Federal lawmakers are pushing to make community college free for millions of students. In Wyoming, where the majority of students attend two-year colleges, experts say the measure could vastly increase access to higher education.
As with everything, though, the issue is how to pay for it.
“Wyoming had already identified that it needed some sort of adult promise program,” Sandra Caldwell, director of the Wyoming Community College Commission, said earlier this month. “This is really recognition of the adult population who live in our communities, their children go to the schools, they’re contributing members of our communities.”
President Joe Biden last month announced his sweeping American Families Plan, which proposes billions in federal aid to support everything from child care to higher education — including $109 billion for free resident community college.
A separate effort led by congressional Democrats to revive America’s College Promise Act also promises two free years of community college. Both plans have big hurdles to jump — including Congress.
“I’m going to be real frank with you, the hard part comes with how do we fund it?” Caldwell said. “How do we create ... an endowment that’s going to have sustainability around it? So it isn’t just funding it for now?”
She said the federal plans might have an answer, though.
Both plans would provide a 75% federal match to states. The states would contribute the remaining 25%.
When asked if that 25% would be a burden on Wyoming, Caldwell said it’s difficult to know this early, but that the match could come from a litany of sources, potentially even through in-kind services that wouldn’t cost the state.
“This is all about a long-term outcome,” Caldwell said, explaining that neither federal proposal requires a state to fully fund the programs for nearly a decade. “And if the funding ultimately is in an endowment, the money is still there.”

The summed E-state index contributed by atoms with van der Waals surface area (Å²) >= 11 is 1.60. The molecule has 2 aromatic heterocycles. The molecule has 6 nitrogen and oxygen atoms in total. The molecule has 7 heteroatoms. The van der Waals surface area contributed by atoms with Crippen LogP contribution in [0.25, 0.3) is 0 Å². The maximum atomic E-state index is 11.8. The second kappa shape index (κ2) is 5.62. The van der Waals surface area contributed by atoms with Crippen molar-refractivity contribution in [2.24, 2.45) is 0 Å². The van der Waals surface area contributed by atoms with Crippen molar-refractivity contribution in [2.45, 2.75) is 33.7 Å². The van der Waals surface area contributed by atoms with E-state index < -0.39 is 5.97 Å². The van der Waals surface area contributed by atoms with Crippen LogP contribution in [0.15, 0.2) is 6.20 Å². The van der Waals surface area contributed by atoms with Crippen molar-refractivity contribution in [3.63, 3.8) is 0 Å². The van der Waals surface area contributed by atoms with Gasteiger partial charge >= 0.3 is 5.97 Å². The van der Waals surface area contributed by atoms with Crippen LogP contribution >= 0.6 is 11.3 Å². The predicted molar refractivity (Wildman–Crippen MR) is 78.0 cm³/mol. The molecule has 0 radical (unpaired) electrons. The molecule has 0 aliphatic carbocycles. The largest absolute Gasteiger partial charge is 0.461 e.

Earning a degree in Wyoming is more affordable than in much of the rest of the nation. The state gave nearly 3,000 Hathaway Scholarships to high school graduates this past school year. The award amounts are tiered based on merit and at the highest end can cover the majority of a student’s expenses.
But no such program exists for adult learners, Caldwell said. And despite the Hathaway program, about 48% of Wyomingites have a post-secondary credential — a far cry from Economically Needed Diversity Options for Wyoming initiative’s goal of 67% by 2025.
She thinks a college promise program could significantly boost those numbers.
Biden’s plan also calls for increasing the amount of aid provided to low-income students through the federal Pell Grant program.
Ten Wyoming institutions receive Pell Grants for their students, including all seven community colleges and the University of Wyoming, according to federal data. On average, 7,500 students receive those grants, ranging in size based on need.
For the 2018-19 school year, the average Wyoming student received an average of just over $4,000 from that program. The maximum award was $6,095.
Biden hopes to increase those awards by $1,400, which Caldwell said could be a huge advantage to students.
“Total cost of attendance is more than tuition and fees, and that’s very often the barrier students have,” Caldwell said. “Books are expensive, supplies are expensive, transportation, child care — all of those things go into the overall total cost of attendance.”
She added that Pell Grant awards have not kept up with inflation, meaning over the years “students have received, proportional to the value of the dollar, less money.”
At the same time, Caldwell said the state’s community colleges have raised tuition eight of the last 10 years.
“I think there will be a lot of interest in how this finally lands,” she said.
Follow health and education reporter Morgan Hughes on Twitter @m0rgan_hughes